Each introduction to a film at the Nitrate Picture Show includes special recognition of the projectionists in the booth who are the behind-the-scenes heroes making this entire festival possible. They certainly deserve an extra round of applause!
A gift of the Century Projector Company, the Century Model C Projectors have been installed in the Dryden Theatre since it opened in 1951. These machines are “closed head” projectors, so-called because the entire film path from feed magazine to takeup magazine is enclosed. This makes them safer for running nitrate print film. Other safety features on the projectors include fire rollers or fire valves located between the body of the projector and the film magazines and a fire shutter. The fire rollers help prevent a fire from spreading to the roll of film in either magazine. The fire shutter cuts off the hot beam of light when the projector is either slowed down or stopped, helping to keep the film from catching on fire.
The projectors were originally set up with carbon arc lamp houses, replaced in 1979 with xenon light sources as carbons were being gradually phased out. The Century projectors’ sound reproducers have also been upgraded over the years to ensure the best possible sound from vintage sound tracks.
Inspection report for CASABLANCA on display in the projection booth.
Original release print of CASABLANCA (1942) queued up in the booth for opening night.
Spencer Christiano, projection specialist at Eastman House, is a graduate of the SUNY College at Brockport Department of Theatre (BS) and the MCC Visual Communication Technology: Photography- Television program (AAS). For nine years, he was chief projectionist at Rochester’s Cinema Theatre, and for two years, technical manager of the MuCCC theater, where he is currently an artist-in-residence. He is very active in the performing arts community, and has written, directed, designed, and managed more than two hundred theatrical, dance, mixed media, and conceptual art productions.
Jim Harte is a 1979 graduate of New York University Tisch School of the Arts Department of Film and Television. He has worked in New York City and Rochester as a film editor, writer, director, and archivist. He joined the projectionist team at George Eastman House in 2013.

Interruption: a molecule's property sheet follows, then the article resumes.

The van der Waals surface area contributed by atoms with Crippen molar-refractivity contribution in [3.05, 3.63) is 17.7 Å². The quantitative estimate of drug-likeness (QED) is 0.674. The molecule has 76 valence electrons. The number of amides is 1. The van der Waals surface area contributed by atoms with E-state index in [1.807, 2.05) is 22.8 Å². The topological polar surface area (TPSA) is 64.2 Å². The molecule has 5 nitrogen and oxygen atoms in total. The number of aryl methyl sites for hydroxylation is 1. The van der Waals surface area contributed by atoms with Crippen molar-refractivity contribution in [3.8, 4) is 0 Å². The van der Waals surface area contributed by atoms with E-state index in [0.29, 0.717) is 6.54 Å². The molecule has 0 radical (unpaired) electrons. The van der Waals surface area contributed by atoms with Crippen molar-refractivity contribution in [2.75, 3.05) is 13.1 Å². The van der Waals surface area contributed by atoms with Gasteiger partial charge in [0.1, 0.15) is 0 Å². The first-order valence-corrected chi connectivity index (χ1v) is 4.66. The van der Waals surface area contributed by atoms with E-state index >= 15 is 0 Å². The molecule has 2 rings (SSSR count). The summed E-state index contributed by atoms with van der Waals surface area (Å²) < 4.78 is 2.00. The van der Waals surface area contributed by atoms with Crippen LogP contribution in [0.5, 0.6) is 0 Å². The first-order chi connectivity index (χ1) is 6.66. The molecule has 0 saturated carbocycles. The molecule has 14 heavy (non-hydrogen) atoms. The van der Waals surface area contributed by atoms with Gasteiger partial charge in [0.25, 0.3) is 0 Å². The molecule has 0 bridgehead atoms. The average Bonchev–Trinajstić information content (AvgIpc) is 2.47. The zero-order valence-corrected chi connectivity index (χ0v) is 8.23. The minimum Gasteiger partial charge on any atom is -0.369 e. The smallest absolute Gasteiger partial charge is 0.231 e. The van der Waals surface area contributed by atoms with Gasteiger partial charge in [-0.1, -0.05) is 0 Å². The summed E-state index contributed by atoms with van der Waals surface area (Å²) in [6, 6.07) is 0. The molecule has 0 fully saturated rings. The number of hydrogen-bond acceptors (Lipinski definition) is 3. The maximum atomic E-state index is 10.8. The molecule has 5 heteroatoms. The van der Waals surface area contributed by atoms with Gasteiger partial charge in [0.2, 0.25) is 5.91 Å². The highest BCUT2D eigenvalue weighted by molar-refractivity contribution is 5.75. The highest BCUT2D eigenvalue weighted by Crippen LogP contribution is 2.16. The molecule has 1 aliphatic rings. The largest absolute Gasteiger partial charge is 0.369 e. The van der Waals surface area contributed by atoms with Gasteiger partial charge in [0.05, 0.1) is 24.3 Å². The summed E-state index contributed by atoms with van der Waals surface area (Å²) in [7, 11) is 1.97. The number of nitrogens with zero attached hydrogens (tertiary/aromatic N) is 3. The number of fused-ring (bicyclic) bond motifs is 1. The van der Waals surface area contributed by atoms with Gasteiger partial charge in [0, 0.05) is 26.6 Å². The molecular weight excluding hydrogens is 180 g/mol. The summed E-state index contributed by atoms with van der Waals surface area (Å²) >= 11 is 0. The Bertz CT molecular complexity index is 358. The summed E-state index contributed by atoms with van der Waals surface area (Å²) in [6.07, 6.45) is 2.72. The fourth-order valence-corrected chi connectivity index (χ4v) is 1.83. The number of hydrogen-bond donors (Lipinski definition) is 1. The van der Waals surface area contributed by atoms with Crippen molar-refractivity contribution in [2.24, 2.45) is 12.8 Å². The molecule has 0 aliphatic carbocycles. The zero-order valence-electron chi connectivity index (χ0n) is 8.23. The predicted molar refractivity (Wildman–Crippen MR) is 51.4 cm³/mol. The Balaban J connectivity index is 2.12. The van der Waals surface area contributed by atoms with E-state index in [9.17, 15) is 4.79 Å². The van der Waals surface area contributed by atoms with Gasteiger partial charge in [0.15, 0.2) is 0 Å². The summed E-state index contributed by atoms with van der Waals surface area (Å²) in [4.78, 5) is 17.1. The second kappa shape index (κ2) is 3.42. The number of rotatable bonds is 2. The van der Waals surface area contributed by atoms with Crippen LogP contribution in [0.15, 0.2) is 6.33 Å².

Steve Hryvniak landed at Eastman House in 2004 after 25 years as a motion picture (later, entertainment) imaging technician at Eastman Kodak Company, where he contributed to new motion picture products and projection room support.
Projectionists Darryl G. Jones and Jim Harte.
Darryl G. Jones has worked as a part-time projectionist since 1968. In addition to serving as a relief projectionist and service engineer for Eastman House, he was employed by Eastman Kodak Company from 1974 to 2007 as a systems development technician on traditional photographic, video, and digital cameras. He is the past president of the Rochester International Film Festival and has been their projection chairperson since 1975. He is a life member of the Society of Motion Picture and Television Engineers (SMPTE).
Patrick Tiernan is a Rochester native and an avid film fan. He holds a degree in film studies from SUNY College at Brockport. He has been projecting film at Eastman House for four years.
Ben Tucker is assistant collection manager in the Moving Image Department at Eastman House. He is a graduate of the L. Jeffrey Selznick School of Film Preservation and has been employed by the museum since 2003.